Women’s bodies are designed to do incredible things. After all, a woman’s body can create life through pregnancy. However, before a woman reaches her reproductive years, there’s puberty, and once a women surpasses those reproductive years, menopause sets in. Each stage of life brings its own set of challenges: premenstrual syndrome (PMS) during adolescent and adult years; and hot flashes, mood swings, fatigue, depression, irritability and changes in libido, among other symptoms, during menopausal years.
One of the most dramatic of life stages for women includes menopause, which is defined as the one-year mark after a woman’s last menstrual cycle; this signifies the end of menstruation. Before a woman reaches menopause, she’ll encounter perimenopause. During perimenopause, estrogen fluctuates and becomes irregular, and eventually drops to a very low level. Progesterone production stops after a woman has her final menstrual cycle.
“The menopause transition and the perimenopause are the transitional periods from reproductive to non-reproductive life actually taking place," explained Carolina Burki-Sozzi, director of product development at Horphag Research. “During this time, many women experience hot flashes, night sweats, mood swings, irregular periods, loss of libido and vaginal dryness."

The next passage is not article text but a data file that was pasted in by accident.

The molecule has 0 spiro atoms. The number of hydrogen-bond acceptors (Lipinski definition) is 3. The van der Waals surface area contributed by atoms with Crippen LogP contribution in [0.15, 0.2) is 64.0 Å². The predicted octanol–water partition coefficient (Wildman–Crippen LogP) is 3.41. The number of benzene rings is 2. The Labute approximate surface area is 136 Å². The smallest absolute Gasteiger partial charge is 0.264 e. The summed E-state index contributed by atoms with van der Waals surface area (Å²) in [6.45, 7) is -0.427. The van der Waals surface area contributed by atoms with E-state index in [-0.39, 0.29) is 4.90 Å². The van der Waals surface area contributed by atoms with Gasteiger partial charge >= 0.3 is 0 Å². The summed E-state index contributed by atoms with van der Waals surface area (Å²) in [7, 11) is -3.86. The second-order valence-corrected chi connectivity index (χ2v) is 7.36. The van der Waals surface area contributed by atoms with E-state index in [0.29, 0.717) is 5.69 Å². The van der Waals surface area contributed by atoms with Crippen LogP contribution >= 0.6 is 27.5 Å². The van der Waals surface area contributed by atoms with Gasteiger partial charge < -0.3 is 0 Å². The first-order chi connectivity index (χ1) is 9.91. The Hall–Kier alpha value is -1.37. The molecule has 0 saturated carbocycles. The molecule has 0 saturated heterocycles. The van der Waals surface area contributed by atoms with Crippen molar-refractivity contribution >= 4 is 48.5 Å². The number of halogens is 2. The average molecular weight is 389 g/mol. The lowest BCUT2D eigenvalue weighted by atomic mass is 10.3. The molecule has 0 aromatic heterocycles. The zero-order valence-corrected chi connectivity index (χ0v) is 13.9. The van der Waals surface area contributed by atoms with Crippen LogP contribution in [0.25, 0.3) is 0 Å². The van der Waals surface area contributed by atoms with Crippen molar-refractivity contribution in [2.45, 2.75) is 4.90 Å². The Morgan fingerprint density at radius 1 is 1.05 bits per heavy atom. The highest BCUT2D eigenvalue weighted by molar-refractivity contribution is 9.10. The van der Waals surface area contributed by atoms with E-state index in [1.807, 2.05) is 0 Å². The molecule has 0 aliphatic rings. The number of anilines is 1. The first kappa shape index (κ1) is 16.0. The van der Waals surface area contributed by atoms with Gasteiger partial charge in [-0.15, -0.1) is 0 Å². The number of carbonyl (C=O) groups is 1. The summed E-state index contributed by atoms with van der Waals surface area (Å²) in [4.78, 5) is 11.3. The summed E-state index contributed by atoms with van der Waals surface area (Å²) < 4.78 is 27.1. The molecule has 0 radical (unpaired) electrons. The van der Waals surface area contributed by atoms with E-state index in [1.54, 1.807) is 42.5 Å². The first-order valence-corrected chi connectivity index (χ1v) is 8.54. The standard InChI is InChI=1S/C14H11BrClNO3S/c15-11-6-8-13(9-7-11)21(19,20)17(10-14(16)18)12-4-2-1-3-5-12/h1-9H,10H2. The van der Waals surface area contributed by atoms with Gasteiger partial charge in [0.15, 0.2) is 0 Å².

According to James Frame, CEO of Natural Health International, peri- and post-menopause can also lead to less well-known health issues, such as increased cholesterol and triglycerides, brain fog or memory issues, increased body weight and reduced bone density. “All of these symptoms are either directly or indirectly related to the loss of or imbalance of hormones," he said.
Frame cited research showing the benefits of maca, a root that grows in the Peruvian mountains, to help balance hormones. “Clinical studies show that maca impacts the endocrine system in many ways, including supporting increased libido and sexual well-being in both men and young women," he said. “Maca has also been shown to affect the adrenal glands and ovaries in young women."
Also important for balancing hormones are magnesium and zinc. According to Max R. Motyka, M.S., R.Ph., consultant to Albion Minerals, “Magnesium and zinc are the key cofactors in the conversion of fatty acids to GLA and the further production of the prostaglandins." He further explained that prostaglandins, like PGE1, regulate hormonal balance and support menopausal health.
Find more research-backed ingredients for women’s health by reading INSIDER’s latest Digital Issue, “The Modern Woman."